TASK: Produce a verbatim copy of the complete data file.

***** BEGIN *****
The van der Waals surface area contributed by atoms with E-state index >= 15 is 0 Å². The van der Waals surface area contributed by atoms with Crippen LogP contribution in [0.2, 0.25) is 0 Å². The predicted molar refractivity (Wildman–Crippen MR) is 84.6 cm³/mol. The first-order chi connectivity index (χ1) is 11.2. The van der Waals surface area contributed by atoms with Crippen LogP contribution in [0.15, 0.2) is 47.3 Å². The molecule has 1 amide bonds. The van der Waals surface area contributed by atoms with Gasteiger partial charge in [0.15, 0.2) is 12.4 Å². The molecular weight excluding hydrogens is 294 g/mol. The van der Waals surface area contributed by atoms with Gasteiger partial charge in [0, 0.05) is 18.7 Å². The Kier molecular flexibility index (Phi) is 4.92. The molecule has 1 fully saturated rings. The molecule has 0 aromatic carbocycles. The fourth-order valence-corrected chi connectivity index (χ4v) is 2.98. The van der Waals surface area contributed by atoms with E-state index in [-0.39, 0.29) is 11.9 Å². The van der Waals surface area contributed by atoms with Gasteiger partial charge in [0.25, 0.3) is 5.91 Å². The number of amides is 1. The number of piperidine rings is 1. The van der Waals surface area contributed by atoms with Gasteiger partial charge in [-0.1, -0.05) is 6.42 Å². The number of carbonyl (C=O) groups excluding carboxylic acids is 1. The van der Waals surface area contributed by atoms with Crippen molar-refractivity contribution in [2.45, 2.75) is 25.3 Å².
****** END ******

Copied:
The van der Waals surface area contributed by atoms with E-state index >= 15 is 0 Å². The van der Waals surface area contributed by atoms with Crippen LogP contribution in [0.2, 0.25) is 0 Å². The predicted molar refractivity (Wildman–Crippen MR) is 84.6 cm³/mol. The first-order chi connectivity index (χ1) is 11.2. The van der Waals surface area contributed by atoms with Crippen LogP contribution in [0.15, 0.2) is 47.3 Å². The molecule has 1 amide bonds. The van der Waals surface area contributed by atoms with Gasteiger partial charge in [0.15, 0.2) is 12.4 Å². The molecular weight excluding hydrogens is 294 g/mol. The van der Waals surface area contributed by atoms with Gasteiger partial charge in [0, 0.05) is 18.7 Å². The Kier molecular flexibility index (Phi) is 4.92. The molecule has 1 fully saturated rings. The molecule has 0 aromatic carbocycles. The fourth-order valence-corrected chi connectivity index (χ4v) is 2.98. The van der Waals surface area contributed by atoms with E-state index in [-0.39, 0.29) is 11.9 Å². The van der Waals surface area contributed by atoms with Gasteiger partial charge in [0.25, 0.3) is 5.91 Å². The number of amides is 1. The number of piperidine rings is 1. The van der Waals surface area contributed by atoms with Gasteiger partial charge in [-0.1, -0.05) is 6.42 Å². The number of carbonyl (C=O) groups excluding carboxylic acids is 1. The van der Waals surface area contributed by atoms with Crippen molar-refractivity contribution in [2.45, 2.75) is 25.3 Å².